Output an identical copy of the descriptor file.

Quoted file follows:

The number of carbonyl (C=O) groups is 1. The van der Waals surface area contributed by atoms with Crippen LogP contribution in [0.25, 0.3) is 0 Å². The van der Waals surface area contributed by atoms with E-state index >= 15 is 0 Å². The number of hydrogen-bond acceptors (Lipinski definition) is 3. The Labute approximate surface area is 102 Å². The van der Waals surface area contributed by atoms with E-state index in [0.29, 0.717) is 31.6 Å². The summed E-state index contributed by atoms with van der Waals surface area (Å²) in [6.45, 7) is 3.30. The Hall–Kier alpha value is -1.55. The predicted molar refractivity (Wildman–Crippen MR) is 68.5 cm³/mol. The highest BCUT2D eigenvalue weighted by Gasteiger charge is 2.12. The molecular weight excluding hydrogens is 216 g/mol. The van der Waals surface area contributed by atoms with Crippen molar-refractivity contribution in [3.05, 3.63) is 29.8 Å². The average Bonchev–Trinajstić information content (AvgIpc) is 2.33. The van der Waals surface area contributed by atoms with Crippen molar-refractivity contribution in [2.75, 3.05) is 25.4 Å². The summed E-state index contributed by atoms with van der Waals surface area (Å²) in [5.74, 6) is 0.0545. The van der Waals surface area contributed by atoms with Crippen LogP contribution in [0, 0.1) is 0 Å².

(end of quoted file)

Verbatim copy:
The number of carbonyl (C=O) groups is 1. The van der Waals surface area contributed by atoms with Crippen LogP contribution in [0.25, 0.3) is 0 Å². The van der Waals surface area contributed by atoms with E-state index >= 15 is 0 Å². The number of hydrogen-bond acceptors (Lipinski definition) is 3. The Labute approximate surface area is 102 Å². The van der Waals surface area contributed by atoms with E-state index in [0.29, 0.717) is 31.6 Å². The summed E-state index contributed by atoms with van der Waals surface area (Å²) in [6.45, 7) is 3.30. The Hall–Kier alpha value is -1.55. The predicted molar refractivity (Wildman–Crippen MR) is 68.5 cm³/mol. The highest BCUT2D eigenvalue weighted by Gasteiger charge is 2.12. The molecular weight excluding hydrogens is 216 g/mol. The van der Waals surface area contributed by atoms with Crippen molar-refractivity contribution in [3.05, 3.63) is 29.8 Å². The average Bonchev–Trinajstić information content (AvgIpc) is 2.33. The van der Waals surface area contributed by atoms with Crippen molar-refractivity contribution in [2.75, 3.05) is 25.4 Å². The summed E-state index contributed by atoms with van der Waals surface area (Å²) in [5.74, 6) is 0.0545. The van der Waals surface area contributed by atoms with Crippen LogP contribution in [0, 0.1) is 0 Å².